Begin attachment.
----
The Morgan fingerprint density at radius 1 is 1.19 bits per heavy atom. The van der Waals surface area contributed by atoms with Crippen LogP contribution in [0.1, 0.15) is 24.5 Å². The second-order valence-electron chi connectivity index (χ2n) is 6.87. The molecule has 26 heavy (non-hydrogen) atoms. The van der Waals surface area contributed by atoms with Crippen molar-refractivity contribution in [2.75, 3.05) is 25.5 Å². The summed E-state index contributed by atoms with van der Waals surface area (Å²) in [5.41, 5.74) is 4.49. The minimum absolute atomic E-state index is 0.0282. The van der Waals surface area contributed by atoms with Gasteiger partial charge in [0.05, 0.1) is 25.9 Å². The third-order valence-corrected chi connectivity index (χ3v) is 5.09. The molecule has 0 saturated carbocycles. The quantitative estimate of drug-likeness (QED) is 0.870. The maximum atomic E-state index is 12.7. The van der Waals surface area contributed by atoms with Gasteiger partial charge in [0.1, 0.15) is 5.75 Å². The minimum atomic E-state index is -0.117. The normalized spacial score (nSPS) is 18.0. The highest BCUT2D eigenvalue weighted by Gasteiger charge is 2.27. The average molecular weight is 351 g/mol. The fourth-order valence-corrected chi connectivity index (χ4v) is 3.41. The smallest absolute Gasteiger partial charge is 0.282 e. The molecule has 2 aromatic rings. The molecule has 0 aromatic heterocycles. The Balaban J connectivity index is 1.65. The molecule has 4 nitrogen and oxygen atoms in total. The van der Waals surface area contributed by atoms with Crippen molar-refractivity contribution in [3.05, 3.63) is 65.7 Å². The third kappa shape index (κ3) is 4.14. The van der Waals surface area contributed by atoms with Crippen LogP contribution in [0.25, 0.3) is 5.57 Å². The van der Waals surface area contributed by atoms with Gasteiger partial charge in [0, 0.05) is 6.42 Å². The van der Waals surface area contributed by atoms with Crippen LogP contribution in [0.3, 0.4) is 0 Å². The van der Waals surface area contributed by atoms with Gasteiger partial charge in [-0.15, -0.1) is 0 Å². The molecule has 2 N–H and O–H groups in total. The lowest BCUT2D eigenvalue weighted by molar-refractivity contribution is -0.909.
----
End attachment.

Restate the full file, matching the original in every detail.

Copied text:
The Morgan fingerprint density at radius 1 is 1.19 bits per heavy atom. The van der Waals surface area contributed by atoms with Crippen LogP contribution in [0.1, 0.15) is 24.5 Å². The second-order valence-electron chi connectivity index (χ2n) is 6.87. The molecule has 26 heavy (non-hydrogen) atoms. The van der Waals surface area contributed by atoms with Crippen molar-refractivity contribution in [2.75, 3.05) is 25.5 Å². The summed E-state index contributed by atoms with van der Waals surface area (Å²) in [5.41, 5.74) is 4.49. The minimum absolute atomic E-state index is 0.0282. The van der Waals surface area contributed by atoms with Gasteiger partial charge in [0.05, 0.1) is 25.9 Å². The third-order valence-corrected chi connectivity index (χ3v) is 5.09. The molecule has 0 saturated carbocycles. The quantitative estimate of drug-likeness (QED) is 0.870. The maximum atomic E-state index is 12.7. The van der Waals surface area contributed by atoms with Gasteiger partial charge in [0.1, 0.15) is 5.75 Å². The minimum atomic E-state index is -0.117. The normalized spacial score (nSPS) is 18.0. The highest BCUT2D eigenvalue weighted by Gasteiger charge is 2.27. The average molecular weight is 351 g/mol. The fourth-order valence-corrected chi connectivity index (χ4v) is 3.41. The smallest absolute Gasteiger partial charge is 0.282 e. The molecule has 2 aromatic rings. The molecule has 0 aromatic heterocycles. The Balaban J connectivity index is 1.65. The molecule has 4 nitrogen and oxygen atoms in total. The van der Waals surface area contributed by atoms with Crippen molar-refractivity contribution in [3.05, 3.63) is 65.7 Å². The third kappa shape index (κ3) is 4.14. The van der Waals surface area contributed by atoms with Crippen LogP contribution in [0.25, 0.3) is 5.57 Å². The van der Waals surface area contributed by atoms with Gasteiger partial charge in [0, 0.05) is 6.42 Å². The van der Waals surface area contributed by atoms with Crippen LogP contribution in [0.3, 0.4) is 0 Å². The van der Waals surface area contributed by atoms with Gasteiger partial charge in [-0.15, -0.1) is 0 Å². The molecule has 2 N–H and O–H groups in total. The lowest BCUT2D eigenvalue weighted by molar-refractivity contribution is -0.909.